I’ve been playing guitar for quite a while, but today is the first time I’ve ever seen these particular wonderful monstrosities. Above is the “WTF24” TWENTY-FOUR STRING guitar. It seems kinda silly to call it a ‘bass’ guitar specifically. I couldn’t dig up any specs, but this thing must have a range of at least 5-6 octaves, which is 60 or more keys on a piano.… Continue Reading
Here’s something a little different: the real voice of David Prowse, the English actor who portrayed most of Darth Vader—everything but the famous voice. The cast and crew had no idea what Darth Vader would eventually sound like during shooting.… Continue Reading
If you’ve ever seen heat mirages, where the road ahead waves a bit on a very hot day, you’ve gotten a hint of Schlieren imaging, which is a way of seeing the flow of otherwise invisible gases.
When waves propagate from one medium into another, the waves bend a bit due to changes in the index of refraction of each material. … Continue Reading
Next time you’re in Karula National Park in southern Estonia, make sure you get to the Pähni Nature Centre, where a team of architecture students from the Estonian Academy of Arts have built three beautiful, huge acoustic megaphones for listening to the forest.… Continue Reading
The first time you hear ice sheets cracking, it’s probably not what you would expect. You can hear the effect more clearly in sound artist Andreas Bick’s recordings. But what’s going on? Why would ice cracking sound so much like striking a long metal wire, and what does that have to do with Star Wars?… Continue Reading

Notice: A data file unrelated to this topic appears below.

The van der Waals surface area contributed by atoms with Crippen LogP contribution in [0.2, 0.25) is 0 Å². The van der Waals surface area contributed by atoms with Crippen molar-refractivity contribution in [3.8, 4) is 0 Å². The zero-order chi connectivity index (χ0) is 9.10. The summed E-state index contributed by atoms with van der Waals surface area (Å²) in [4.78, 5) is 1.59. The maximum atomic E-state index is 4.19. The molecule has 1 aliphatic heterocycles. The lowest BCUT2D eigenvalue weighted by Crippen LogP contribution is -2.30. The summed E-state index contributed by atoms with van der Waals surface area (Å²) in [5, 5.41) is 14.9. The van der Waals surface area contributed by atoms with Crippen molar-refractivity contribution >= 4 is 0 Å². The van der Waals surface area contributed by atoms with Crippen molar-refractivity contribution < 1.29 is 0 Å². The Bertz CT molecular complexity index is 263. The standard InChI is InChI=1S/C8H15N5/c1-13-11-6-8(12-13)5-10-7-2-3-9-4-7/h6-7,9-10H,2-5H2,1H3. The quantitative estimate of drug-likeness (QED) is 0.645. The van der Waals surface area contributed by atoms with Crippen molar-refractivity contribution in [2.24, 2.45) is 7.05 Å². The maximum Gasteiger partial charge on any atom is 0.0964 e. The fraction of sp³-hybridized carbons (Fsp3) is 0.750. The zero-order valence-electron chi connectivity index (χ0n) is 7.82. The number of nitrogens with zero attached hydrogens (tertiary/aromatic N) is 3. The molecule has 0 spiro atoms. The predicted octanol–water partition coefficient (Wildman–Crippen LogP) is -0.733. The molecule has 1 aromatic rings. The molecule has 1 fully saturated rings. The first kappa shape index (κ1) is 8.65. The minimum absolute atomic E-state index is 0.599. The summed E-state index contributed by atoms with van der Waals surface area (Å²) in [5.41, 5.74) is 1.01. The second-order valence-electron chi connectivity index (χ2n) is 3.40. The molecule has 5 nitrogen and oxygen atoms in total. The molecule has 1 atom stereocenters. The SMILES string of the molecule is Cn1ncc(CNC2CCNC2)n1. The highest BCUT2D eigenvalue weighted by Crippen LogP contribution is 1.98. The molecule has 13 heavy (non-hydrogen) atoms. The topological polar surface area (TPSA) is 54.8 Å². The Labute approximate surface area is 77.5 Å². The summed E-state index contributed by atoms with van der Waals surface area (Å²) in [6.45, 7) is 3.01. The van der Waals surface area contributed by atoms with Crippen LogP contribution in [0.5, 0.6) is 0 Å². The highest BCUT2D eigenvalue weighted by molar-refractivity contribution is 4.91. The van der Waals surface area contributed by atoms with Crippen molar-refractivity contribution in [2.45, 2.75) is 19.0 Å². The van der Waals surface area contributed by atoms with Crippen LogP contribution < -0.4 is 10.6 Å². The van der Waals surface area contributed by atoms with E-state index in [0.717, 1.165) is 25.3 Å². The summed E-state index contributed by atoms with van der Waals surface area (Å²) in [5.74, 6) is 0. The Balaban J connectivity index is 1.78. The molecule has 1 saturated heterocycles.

If you’ve ever wondered what indie rock/noise/shoegaze might sound like combined with the electromechanical bleats and whirrs of the Large Hadron Collider, look no further than the above.
In honor of the world’s most powerful particle collider’s ramp-up to historic energy levels, the European Organization for Nuclear Research (CERN) invited experimentalists Deerhoof to do pretty much whatever they wanted inside their magnet test facility, background noise and all.… Continue Reading
Oscilloscopes are incredibly useful for visualizing signals (audio or otherwise), but unless the software you’re using already has one built in, it’s not necessarily easy to see what’s going on.
- First you’ll need a tool to route audio internally. I used Soundflower, a free kernel extension originally developed by Cycling ’74 (the company that makes Max/MSP).
Puredata is a free, open-source audio and video synthesis platform. And although there are lots of tutorials online, it’s also notoriously difficult to learn without instruction. Composer Rafael Hernandez has a terrific series of YouTube videos that do a great job of introducing both the basics and some intermediate tools and concepts. … Continue Reading
For anyone studying neural tissues, it would be amazingly useful if you could pick and choose certain neurons to fire when you want them to, so you can observe the effects. For a very long time, there was simply no way to do this: they’re too small and densely packed, and if you wanted to do this on a living sample?… Continue Reading
I only just heard about this: the 5th Annual Brooklyn Stompbox Exhibit, a collection of dozens of guitar pedal designers and what looks like possibly hundreds of pedals. Is there anything more Cooking With Sound than patching together a bunch of strange and unusual guitar pedals and hearing what you get? … Continue Reading